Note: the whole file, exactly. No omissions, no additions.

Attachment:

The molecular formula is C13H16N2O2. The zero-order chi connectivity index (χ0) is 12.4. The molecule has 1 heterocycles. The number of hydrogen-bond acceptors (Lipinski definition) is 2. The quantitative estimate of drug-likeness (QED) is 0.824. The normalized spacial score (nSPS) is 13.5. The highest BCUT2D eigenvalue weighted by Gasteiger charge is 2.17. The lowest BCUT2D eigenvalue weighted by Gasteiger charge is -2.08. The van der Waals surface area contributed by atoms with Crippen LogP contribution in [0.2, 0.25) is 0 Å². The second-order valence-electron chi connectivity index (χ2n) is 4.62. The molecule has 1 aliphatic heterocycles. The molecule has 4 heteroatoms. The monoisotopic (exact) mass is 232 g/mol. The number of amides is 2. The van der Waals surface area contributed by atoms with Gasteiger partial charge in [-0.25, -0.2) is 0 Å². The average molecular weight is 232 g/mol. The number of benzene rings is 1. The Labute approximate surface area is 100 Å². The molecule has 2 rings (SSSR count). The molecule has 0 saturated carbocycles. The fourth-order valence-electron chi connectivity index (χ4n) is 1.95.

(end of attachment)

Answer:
The molecular formula is C13H16N2O2. The zero-order chi connectivity index (χ0) is 12.4. The molecule has 1 heterocycles. The number of hydrogen-bond acceptors (Lipinski definition) is 2. The quantitative estimate of drug-likeness (QED) is 0.824. The normalized spacial score (nSPS) is 13.5. The highest BCUT2D eigenvalue weighted by Gasteiger charge is 2.17. The lowest BCUT2D eigenvalue weighted by Gasteiger charge is -2.08. The van der Waals surface area contributed by atoms with Crippen LogP contribution in [0.2, 0.25) is 0 Å². The second-order valence-electron chi connectivity index (χ2n) is 4.62. The molecule has 1 aliphatic heterocycles. The molecule has 4 heteroatoms. The monoisotopic (exact) mass is 232 g/mol. The number of amides is 2. The van der Waals surface area contributed by atoms with Gasteiger partial charge in [-0.25, -0.2) is 0 Å². The average molecular weight is 232 g/mol. The number of benzene rings is 1. The Labute approximate surface area is 100 Å². The molecule has 2 rings (SSSR count). The molecule has 0 saturated carbocycles. The fourth-order valence-electron chi connectivity index (χ4n) is 1.95.